Mandatory Convertible What it is How it Works

Mandatory Convertible What it is How it Works

Mandatory Convertible: What It Is and How It Works

What Is a Mandatory Convertible?

A mandatory convertible is a type of bond that must be converted into common stock by a specific date. Unlike traditional convertible bonds, which offer the option to convert, mandatory convertibles require conversion.

Key Takeaways

  • A mandatory convertible is a bond that must be converted into common stock by a specific date.
  • Mandatory convertibles provide higher yields than regular convertible bonds.

Mandatory Convertibles Explained

A mandatory convertible is a security that automatically converts to common equity on or before a predetermined date. This hybrid security guarantees a certain return until the conversion date, after which a higher return is possible. In contrast, a regular convertible bond gives the holder the option to convert the fixed income security into shares. The investor may choose to convert or keep the bonds in their portfolio depending on market conditions, providing downside protection if the company’s share price underperforms.

Mandatory convertibles offer higher yields compared to ordinary convertibles to compensate for the lack of conversion options. The issue price of a mandatory convertible is equal to the price of the common stock. The trust indenture specifies the conversion price, which is the price at which the debt securities can be converted into common stock at a premium to the issue price upon maturity. Typically, there are two conversion prices for a mandatory convertible. The first sets a price where the investor would receive the equivalent of the bond’s par value in shares, while the second determines a price where the investor would earn more than par. The conversion ratio may also be stipulated instead of the conversion price, indicating the number of shares each bond can convert into. This ratio changes based on the company’s stock price.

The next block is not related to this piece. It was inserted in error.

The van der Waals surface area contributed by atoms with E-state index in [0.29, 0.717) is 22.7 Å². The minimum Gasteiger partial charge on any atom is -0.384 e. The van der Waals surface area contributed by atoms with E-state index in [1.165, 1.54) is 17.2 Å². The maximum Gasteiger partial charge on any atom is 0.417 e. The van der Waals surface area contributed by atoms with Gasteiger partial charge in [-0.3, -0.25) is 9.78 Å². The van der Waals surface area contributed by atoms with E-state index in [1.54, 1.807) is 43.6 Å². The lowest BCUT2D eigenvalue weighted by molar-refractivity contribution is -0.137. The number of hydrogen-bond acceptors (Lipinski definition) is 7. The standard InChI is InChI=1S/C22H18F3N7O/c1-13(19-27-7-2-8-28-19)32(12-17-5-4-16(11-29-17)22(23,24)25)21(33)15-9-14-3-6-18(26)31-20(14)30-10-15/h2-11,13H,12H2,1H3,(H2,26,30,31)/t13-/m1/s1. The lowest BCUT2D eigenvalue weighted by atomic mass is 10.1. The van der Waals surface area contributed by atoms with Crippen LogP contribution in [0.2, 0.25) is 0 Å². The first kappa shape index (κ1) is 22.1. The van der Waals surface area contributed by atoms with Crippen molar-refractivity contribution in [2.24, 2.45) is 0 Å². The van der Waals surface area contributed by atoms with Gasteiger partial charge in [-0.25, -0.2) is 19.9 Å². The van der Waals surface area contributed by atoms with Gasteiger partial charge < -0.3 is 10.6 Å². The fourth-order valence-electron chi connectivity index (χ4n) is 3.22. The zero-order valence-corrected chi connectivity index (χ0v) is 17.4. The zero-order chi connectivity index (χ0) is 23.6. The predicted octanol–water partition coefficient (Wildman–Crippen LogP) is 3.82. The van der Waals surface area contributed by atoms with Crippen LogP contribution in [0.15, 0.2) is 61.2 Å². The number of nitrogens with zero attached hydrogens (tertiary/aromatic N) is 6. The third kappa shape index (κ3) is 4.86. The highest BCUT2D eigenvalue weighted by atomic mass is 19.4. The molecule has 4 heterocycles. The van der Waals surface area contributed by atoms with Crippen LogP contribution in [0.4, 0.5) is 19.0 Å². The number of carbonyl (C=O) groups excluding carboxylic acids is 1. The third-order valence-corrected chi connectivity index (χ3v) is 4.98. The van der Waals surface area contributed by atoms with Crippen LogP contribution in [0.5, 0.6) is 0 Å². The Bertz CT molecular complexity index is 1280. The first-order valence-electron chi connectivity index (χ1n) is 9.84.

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Mandatory convertibles have a similar application to mandatory convertible preferred shares, whereby preferred shareholders must convert their shares to common stock on a specified date.

Other Considerations

Companies can raise capital through equity or debt issuance. Equity issuance involves dividends to shareholders, while debt issuance requires periodic interest payments to bondholders. The choice between equity and debt depends on the company’s cost of each security issuance.

Sometimes, companies deviate from pure equity or debt issues to adjust their capital structure or reduce their cost of capital. When market conditions are unfavorable for an equity issue or the issuance would impact the share price negatively, a company may opt for debt with a mandatory convertible feature. This allows the debt to be converted into equity at a more opportune time. The trust indenture will highlight if the bond has a mandatory convertible feature at the time of issuance.

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